Brasserie Appelmans & Absinthe Bar is named after the master builder of the cathedral and built over a medieval wine cellar. (Papenstraatje 1; 32-3- 226-20 22; open daily from 6 p.m.)
The lengthy menu at Del Sud Classico includes two pages of pizza options alone, along with other Italian favorites like calzones and pasta. Inside it's warm and homely, with brick walls and murals of Italian life. (Oude Koornmarkt 5; 32-3-226-5245; open daily from 11:30 a.m.)
Tucked away on a cobblestone side street just next to the Cathedral is Het Vermoeide Model, where light lunch options include omelets and croque monsieur sandwiches. (Heartier dishes are also available.) One half is an art gallery, and the other is a restaurant/tavern with brick walls, wood fixtures, plenty of green plants and a warm ambience. (Lijnwaadmarkt 2; 32-3-233-5261; open daily for lunch and dinner.)
For sheer style, Restaurant Kathedraalcafe is hard to beat. This small brick house is crammed full of religious statuary and has a theatrical feel. It serves bistro meals and snacks. (Torlburg 10; 32-3-289-3466; open weekdays from noon, weekends from 11 a.m.)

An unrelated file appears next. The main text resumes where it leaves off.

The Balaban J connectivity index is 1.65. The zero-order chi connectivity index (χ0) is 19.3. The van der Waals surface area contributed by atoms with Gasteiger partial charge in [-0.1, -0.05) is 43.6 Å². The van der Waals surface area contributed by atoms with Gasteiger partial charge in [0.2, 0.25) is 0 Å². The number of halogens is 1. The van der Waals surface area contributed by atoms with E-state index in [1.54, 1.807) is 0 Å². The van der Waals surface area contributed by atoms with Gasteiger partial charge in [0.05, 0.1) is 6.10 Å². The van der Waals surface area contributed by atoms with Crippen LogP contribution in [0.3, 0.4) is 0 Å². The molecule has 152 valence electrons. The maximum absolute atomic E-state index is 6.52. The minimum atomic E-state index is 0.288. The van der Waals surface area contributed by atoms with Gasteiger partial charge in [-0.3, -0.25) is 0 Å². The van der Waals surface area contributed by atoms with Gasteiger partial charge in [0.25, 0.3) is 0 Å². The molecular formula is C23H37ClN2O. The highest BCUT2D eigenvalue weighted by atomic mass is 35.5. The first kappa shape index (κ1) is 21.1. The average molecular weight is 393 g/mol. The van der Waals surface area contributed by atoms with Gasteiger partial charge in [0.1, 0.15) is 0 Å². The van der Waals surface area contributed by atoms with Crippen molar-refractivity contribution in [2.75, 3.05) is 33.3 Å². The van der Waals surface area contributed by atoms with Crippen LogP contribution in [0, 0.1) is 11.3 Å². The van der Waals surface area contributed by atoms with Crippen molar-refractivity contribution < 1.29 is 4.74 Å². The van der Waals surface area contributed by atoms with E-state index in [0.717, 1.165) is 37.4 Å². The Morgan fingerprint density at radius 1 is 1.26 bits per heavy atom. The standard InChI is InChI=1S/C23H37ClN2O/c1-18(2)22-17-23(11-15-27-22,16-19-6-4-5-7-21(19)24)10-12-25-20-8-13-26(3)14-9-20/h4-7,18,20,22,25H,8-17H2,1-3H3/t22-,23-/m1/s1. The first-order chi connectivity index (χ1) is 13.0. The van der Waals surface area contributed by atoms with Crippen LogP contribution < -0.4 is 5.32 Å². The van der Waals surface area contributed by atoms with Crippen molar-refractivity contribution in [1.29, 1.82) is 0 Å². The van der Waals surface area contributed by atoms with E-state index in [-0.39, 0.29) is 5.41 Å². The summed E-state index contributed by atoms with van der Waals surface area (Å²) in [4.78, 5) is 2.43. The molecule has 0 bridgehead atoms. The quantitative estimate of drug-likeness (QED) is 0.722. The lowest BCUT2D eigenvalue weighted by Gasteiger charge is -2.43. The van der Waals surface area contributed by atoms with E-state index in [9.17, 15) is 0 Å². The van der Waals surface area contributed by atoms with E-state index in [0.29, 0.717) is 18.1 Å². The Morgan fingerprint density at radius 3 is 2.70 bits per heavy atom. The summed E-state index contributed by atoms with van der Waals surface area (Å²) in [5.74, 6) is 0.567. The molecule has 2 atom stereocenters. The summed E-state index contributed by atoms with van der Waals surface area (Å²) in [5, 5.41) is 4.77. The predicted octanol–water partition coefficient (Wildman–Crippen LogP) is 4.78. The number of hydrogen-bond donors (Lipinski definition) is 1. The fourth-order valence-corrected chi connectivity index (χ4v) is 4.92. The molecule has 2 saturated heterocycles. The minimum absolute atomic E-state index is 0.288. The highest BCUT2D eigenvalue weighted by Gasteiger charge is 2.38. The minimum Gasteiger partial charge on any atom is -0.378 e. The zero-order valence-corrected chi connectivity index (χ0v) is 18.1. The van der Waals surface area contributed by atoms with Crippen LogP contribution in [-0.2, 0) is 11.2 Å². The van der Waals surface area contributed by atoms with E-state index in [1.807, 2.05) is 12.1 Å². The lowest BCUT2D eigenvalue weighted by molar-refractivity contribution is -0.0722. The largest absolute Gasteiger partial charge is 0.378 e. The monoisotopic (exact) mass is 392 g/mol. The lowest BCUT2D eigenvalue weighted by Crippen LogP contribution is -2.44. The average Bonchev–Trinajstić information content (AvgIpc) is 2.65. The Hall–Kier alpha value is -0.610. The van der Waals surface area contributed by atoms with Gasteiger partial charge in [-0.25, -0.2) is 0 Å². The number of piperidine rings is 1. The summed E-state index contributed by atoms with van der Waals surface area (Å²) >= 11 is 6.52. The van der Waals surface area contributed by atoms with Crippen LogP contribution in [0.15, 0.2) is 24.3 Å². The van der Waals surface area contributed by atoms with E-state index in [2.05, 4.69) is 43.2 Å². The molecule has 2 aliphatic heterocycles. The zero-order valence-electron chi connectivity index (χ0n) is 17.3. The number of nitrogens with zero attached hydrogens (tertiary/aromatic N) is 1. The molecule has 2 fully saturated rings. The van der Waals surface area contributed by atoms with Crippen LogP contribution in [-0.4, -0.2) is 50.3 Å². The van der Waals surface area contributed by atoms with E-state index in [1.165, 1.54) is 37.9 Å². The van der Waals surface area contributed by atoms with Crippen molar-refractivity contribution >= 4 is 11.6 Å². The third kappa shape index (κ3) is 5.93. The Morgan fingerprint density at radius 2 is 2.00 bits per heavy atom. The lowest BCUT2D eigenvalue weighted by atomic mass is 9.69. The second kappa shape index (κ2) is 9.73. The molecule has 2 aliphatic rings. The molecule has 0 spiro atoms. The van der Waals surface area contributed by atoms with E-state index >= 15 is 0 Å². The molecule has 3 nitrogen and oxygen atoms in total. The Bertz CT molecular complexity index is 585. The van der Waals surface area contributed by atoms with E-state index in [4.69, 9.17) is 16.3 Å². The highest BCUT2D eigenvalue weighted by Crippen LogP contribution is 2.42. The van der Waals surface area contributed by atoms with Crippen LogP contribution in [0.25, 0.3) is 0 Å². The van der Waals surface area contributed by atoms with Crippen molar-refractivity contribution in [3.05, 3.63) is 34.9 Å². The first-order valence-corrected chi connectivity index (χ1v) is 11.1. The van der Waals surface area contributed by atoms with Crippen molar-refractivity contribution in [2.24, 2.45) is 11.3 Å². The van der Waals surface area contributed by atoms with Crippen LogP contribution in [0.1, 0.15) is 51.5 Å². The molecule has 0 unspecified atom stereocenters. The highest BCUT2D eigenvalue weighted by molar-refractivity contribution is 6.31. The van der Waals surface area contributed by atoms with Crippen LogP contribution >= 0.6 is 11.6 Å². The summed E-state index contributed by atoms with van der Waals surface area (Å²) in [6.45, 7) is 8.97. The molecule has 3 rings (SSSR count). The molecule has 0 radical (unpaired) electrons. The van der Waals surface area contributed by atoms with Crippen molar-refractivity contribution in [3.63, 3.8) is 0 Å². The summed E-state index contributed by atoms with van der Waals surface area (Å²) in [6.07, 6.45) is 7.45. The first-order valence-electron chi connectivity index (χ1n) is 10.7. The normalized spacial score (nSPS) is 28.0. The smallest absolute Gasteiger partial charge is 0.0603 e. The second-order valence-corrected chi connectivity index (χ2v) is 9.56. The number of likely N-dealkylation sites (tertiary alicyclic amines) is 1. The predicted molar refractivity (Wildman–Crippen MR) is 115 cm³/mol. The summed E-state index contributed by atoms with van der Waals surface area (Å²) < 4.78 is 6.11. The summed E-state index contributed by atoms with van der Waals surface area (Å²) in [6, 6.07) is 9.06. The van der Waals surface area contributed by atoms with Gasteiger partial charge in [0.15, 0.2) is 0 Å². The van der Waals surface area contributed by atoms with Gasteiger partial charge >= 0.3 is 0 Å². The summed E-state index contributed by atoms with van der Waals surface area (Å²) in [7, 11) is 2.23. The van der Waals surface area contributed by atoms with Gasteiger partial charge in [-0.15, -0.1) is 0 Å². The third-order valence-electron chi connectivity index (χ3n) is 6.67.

Cheap little waffle houses can be found on every other corner in Antwerp, but, for one of the best, try the tearoom known as Desire de Lille. There, fluffy waffles are topped with ice cream, fresh fruit or simple powdered sugar. Salads and light snacks are also available, and there's a garden, too. (Schrijnwerkersstraat 14 - 18; 32-3-233-6226; open from 9 a.m.)
If you can afford it, buy diamonds. If not, invest in chocolate. The Chocolate Line (Paleis op de Meir 50; 32-3-206-2030) is a store located in the palace used by Napoleon during his time in Antwerp. It's now a second home for the undisputed prince of Belgian Chocolate, Dominique Persoone, TV personality and cofounder of the guild of Belgian Chocolatiers. Dominique helped put Brugge on the chocolate map and is now doing the same for Antwerp in these palatial surroundings.
"Antwerp hands" (cookies in the shape of hands) are a popular treat based on the legend that Antwerp gets its name from a giant's hand that was cut off and thrown into the River Scheldt.